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6 Mimickers of a 6th Cranial Nerve Palsy

Posted by Amanda Dexter on Sep 16, 2019 12:20:56 PM
Amanda Dexter
Dr. Amanda K. Dexter received her optometric training at Southern California College of Optometry in Fullerton, California, where she was Class of 2010 Valedictorian. She also completed a residency in Primary Care and Ocular Disease at the Veteran's Affairs Hospital in San Diego, California. Dr. Dexter is the Manager and Program Coordinator for OptoPrep, the premiere online study resource for the NBEO Part I & II.

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The abducens nerve (6th cranial nerve) controls a single extraocular muscle; the lateral rectus. The lateral rectus is primarily responsible for abducting the eye. A palsy of the abducens nerve is the most common ocular motor paralysis; the affected eye turns inward toward the nose and is unable to abduct properly.

The deviation is constant and is typically greater at distance fixation than at near. The esotropia is also more noticeable when the patient is looking toward the affected side. Diagnosis of a 6th cranial nerve palsy may seem pretty straight forward when piecing together the patient’s history and examination findings; however, you should keep in mind that there are several conditions that may imitate isolated lateral rectus weakness.

We will review these 6 mimickers of a 6th nerve palsy for your review!

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Thyroid eye disease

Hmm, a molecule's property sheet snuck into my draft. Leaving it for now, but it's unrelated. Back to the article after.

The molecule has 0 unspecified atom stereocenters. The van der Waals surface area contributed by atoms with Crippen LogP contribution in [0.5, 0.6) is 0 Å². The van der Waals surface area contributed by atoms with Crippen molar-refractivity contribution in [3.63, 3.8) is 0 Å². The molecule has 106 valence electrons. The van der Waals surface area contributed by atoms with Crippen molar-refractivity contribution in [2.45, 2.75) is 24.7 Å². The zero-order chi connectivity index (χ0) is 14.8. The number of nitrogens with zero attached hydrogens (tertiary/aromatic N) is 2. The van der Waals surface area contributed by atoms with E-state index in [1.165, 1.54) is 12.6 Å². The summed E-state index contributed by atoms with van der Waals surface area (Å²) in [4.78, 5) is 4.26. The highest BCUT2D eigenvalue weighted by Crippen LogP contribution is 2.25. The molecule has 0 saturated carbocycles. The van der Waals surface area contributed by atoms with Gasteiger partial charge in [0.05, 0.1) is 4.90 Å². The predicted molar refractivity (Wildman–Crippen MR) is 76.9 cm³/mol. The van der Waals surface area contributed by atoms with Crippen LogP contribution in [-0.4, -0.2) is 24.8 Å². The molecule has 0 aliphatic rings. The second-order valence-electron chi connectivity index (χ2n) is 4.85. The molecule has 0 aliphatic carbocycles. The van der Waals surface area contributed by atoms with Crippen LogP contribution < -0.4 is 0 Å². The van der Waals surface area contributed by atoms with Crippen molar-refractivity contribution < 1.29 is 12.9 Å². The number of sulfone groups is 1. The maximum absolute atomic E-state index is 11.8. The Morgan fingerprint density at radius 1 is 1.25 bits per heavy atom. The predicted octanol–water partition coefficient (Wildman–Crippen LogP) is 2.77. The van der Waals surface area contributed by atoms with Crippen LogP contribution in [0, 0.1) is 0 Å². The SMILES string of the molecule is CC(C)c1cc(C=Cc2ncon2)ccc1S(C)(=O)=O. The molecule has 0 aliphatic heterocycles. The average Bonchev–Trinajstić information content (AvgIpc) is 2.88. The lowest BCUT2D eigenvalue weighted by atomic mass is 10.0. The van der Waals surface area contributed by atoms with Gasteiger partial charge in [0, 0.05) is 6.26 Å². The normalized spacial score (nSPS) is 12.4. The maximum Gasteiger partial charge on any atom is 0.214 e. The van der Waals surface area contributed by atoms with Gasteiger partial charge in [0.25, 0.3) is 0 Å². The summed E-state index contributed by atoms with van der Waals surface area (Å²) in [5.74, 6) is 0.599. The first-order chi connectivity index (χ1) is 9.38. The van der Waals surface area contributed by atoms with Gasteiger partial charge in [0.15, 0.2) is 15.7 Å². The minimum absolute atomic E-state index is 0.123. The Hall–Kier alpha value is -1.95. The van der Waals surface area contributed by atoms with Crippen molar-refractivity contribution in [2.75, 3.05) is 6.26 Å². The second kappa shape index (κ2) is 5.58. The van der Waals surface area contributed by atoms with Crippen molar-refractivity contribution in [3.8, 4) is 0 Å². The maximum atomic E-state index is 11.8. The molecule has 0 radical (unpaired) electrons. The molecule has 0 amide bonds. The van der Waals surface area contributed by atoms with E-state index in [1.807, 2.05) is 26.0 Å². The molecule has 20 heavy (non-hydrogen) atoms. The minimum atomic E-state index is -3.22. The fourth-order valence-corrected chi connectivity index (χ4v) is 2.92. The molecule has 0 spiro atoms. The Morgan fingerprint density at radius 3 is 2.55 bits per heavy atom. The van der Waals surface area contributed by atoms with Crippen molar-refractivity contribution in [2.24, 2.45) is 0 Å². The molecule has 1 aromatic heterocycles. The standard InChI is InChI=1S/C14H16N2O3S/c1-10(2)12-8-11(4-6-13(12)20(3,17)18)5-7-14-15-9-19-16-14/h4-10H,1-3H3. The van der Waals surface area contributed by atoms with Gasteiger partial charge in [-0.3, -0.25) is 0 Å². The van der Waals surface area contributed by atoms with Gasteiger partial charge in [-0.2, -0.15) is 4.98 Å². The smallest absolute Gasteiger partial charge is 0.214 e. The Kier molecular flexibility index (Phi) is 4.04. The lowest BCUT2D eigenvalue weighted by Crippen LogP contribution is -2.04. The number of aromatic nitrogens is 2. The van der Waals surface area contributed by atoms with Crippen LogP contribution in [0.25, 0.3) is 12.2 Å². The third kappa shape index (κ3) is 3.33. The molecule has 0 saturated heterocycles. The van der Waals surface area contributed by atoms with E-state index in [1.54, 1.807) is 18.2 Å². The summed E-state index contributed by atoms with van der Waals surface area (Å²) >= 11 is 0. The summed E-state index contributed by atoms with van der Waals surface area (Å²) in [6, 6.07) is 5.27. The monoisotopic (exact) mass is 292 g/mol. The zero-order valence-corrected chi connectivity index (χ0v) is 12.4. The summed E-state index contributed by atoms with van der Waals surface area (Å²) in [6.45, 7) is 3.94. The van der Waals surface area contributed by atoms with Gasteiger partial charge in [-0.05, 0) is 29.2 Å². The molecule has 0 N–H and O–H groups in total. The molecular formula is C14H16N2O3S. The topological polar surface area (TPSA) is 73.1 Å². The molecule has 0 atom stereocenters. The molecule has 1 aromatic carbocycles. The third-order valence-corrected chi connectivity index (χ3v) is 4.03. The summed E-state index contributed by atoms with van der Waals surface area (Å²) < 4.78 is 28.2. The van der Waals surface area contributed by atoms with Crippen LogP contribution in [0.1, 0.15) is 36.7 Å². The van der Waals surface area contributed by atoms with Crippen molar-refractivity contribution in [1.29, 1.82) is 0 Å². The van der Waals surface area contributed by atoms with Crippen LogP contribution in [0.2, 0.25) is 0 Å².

A forced duction test on the affected eye can help rule-out thyroid eye disease as the cause of an abduction deficit. If the eye cannot be abducted passively with a cotton swab or forceps, true weakness of the lateral rectus is not present; it is either restriction or adhesion of the medial rectus that is causing the limitation of gaze. 

Myasthenia gravis

Essentially any eye muscle or motility pattern deficit can occur with myasthenia gravis; therefore, it should remain on the differential diagnosis list for any patient presenting with binocular diplopia. It is the variability of diplopia either by patient history or of measurements between examinations that would be more suggestive of myasthenia gravis. 

Duane syndrome

Patients with Duane retraction syndrome (Type I) show a substantial abduction deficit with a comparatively small esotropia in primary gaze. In these cases, the affected eye will also retract with adduction. Additionally, patients with Duane syndrome do not typically complain of diplopia.

Spasm of the near reflex

Patients presenting with spasm of the near reflex will show variable degrees of esotropia and abduction. Careful observation of the pupil in these cases will show slight constriction with attempted abduction. 

Old orbital blowout fracture

An old contusion injury of the orbit may have caused a fracture in the ethmoid bone. Fibrosis or entrapment of the medial rectus muscle could result in restriction of abduction. 

Congenital esotropia

This should be an easy one to rule out, as the patient will often have a longstanding history of strabismus. However, the esotropia may be very small angle, and the patient may be completely asymptomatic. If they never had a proper eye exam, this could have been missed for a very long time!

So, the next time you have a patient with a suspected lateral rectus palsy, just remember to keep these other conditions in the back of your mind as they may mimic what would seem to be an easy diagnosis of a 6th nerve palsy!

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Topics: Cranial Nerve, 6th Cranial Nerve Palsy

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